Spookschepen zullen onze kust niet meer passeren

Het is bijna 4 jaar geleden dat de eerste spookschepen van de Amerikaanse marine onze kust passeerden op weg naar de Britse scheepssloperij Able UK. Het ging om de USS Canisteo en de USS Caloosahatchee. De schepen zaten vol PCB's, olie en asbest. Toen de vaartuigen buitengaats een zware storm moesten uitzitten vaardigde ons land destijds een aanloopverbod uit dat de schepen buiten onze territoriale wateren moest houden. Later passeerden er nog twee toxische vaartuigen om in Engeland te worden afgebroken. In totaal moesten het er dertien worden. Maar woensdag kwam het bericht dat de rest van het contract wordt geannuleerd. De overige 9 gifschepen zullen in de Verenigde Staten worden afgebroken.

'Ghost ships' contract scrapped

The first of four ships arrived on Teesside in November 2003. Nine of the so-called US naval "ghost ships" will not be recycled at a Teesside shipyard. Able UK won a controversial contract with the US government to dismantle up to 13 vessels at its Hartlepool yard, and four ships arrived in late 2003. But delays caused by environmental concerns prevented the others leaving Virginia for the Graythorp facility, and terms have now been renegotiated. The firm said it was disappointed that additional work had been lost. For local people the continued presence of the four ghost ships is cause for uncertainty and concern pending the appeal outcome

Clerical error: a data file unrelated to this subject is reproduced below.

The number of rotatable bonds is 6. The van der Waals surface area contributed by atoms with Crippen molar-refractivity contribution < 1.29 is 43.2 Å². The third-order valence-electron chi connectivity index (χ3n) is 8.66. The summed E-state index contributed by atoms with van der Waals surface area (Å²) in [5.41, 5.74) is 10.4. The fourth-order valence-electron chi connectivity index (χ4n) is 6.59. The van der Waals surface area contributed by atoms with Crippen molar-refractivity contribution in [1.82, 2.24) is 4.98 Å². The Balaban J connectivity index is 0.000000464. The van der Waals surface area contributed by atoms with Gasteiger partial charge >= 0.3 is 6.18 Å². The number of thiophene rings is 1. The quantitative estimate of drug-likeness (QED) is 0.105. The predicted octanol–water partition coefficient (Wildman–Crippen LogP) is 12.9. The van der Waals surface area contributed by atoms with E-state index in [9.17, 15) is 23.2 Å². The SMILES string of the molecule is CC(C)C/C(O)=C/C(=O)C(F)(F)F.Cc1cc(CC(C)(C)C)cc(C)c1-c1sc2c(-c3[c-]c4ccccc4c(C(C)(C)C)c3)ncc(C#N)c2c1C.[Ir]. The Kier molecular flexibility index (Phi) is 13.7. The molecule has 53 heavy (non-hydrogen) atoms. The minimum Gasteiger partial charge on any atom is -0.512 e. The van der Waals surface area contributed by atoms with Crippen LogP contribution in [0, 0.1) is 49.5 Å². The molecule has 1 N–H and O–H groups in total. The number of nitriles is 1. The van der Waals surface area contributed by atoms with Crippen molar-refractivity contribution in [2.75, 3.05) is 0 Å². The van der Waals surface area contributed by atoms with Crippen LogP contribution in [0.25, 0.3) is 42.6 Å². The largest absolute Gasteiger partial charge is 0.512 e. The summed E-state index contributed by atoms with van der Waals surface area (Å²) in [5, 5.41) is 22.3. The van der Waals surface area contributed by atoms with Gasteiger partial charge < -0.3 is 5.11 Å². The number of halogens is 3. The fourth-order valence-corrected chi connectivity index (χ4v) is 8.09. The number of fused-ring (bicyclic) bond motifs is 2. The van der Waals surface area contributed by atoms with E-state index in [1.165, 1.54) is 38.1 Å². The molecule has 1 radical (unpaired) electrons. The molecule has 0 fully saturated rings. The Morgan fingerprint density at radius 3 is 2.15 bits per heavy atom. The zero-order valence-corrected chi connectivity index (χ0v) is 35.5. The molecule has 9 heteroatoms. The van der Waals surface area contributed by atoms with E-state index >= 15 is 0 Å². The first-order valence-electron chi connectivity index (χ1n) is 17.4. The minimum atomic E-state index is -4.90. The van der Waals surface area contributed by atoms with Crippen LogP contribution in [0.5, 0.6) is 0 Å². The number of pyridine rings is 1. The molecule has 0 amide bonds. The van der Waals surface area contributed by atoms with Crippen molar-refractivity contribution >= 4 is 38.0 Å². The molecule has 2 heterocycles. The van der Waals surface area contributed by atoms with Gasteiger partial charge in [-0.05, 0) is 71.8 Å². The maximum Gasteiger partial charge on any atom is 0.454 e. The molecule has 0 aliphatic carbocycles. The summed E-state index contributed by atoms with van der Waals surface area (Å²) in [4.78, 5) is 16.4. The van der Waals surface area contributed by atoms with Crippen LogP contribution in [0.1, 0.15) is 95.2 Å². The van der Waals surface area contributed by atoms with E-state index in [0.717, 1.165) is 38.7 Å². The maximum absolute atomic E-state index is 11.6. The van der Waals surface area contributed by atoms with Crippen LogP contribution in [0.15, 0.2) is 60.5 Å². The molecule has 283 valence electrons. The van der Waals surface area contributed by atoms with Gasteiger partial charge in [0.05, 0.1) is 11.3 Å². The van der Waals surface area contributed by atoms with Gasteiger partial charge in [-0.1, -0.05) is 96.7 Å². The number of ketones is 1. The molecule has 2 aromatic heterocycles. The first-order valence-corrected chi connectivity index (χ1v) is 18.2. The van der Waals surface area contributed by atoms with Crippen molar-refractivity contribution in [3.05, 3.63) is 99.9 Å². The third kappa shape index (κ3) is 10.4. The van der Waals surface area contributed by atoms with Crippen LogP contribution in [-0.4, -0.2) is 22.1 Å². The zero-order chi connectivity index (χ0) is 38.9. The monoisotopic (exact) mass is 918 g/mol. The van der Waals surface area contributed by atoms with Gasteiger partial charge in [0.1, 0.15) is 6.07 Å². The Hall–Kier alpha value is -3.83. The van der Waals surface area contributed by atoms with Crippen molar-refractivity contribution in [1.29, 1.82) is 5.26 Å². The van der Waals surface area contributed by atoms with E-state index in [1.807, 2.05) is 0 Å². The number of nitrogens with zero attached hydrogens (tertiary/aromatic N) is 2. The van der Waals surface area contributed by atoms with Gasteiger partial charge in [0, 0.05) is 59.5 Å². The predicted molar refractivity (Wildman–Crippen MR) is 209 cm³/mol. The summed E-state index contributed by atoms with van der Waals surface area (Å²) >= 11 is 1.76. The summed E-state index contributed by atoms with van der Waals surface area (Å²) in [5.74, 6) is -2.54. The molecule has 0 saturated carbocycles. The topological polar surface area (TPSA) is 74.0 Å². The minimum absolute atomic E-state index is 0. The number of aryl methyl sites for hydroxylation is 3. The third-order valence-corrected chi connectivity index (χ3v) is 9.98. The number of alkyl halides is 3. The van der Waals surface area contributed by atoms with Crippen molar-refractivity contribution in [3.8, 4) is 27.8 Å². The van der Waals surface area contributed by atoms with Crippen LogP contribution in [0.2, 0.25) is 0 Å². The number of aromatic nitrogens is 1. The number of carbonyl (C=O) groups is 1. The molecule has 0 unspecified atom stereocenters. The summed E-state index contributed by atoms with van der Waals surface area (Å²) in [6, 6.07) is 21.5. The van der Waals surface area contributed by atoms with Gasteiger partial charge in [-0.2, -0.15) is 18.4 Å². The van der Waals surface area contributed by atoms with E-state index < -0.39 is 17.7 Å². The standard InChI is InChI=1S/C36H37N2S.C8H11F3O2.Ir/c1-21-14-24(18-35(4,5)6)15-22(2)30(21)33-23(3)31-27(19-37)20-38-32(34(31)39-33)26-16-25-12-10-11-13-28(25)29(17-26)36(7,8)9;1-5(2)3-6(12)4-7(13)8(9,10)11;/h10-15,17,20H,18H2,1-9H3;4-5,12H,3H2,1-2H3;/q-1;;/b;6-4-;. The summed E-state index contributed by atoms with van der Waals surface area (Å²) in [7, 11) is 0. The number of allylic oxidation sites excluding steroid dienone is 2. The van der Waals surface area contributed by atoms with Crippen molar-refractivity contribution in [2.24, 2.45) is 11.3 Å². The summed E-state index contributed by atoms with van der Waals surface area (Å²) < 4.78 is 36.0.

Fiona Hall, Lib Dem MEP for the North East Peter Stephenson, chairman of Able UK, said: "We are pleased that we have been able to agree with the United States Department of Transportation Maritime Administration that our contract for the recycling of the four vessels continues. "It is disappointing that, after all the efforts of so many people, the opportunity to bring the additional work, which would have been generated through the other nine vessels, has been lost due to the delay." Able UK originally signed a deal to dismantle 13 ships at its dry dock facility. The first of the ghost ships arrived on the River Tees in November 2003 but planning and legal hurdles delayed the remaining nine vessels, currently moored in the James River in Virginia, leaving for the UK.

Planning permission

The plan has been dogged by debate over the environmental impact it will have on the surrounding area and wildlife, with campaigners concerned about potentially toxic waste from the ageing navy ships. Last year, Hartlepool councillors threw out planning applications by Able UK to decommission all the vessels at the Graythorp yard. Able UK also revealed that it had been dealt another blow and lost the opportunity to recycle a redundant British Navy vessel , HMS Intrepid, because of the delays in winning planning permission. But Mr Stephenson said the firm would be appealing against the council's decision. Fiona Hall, Lib Dem MEP for the North East, said: "It is good news that further ships will not be arriving in Hartlepool.
"But for local people the continued presence of the four ghost ships is cause for uncertainty and concern pending the appeal outcome."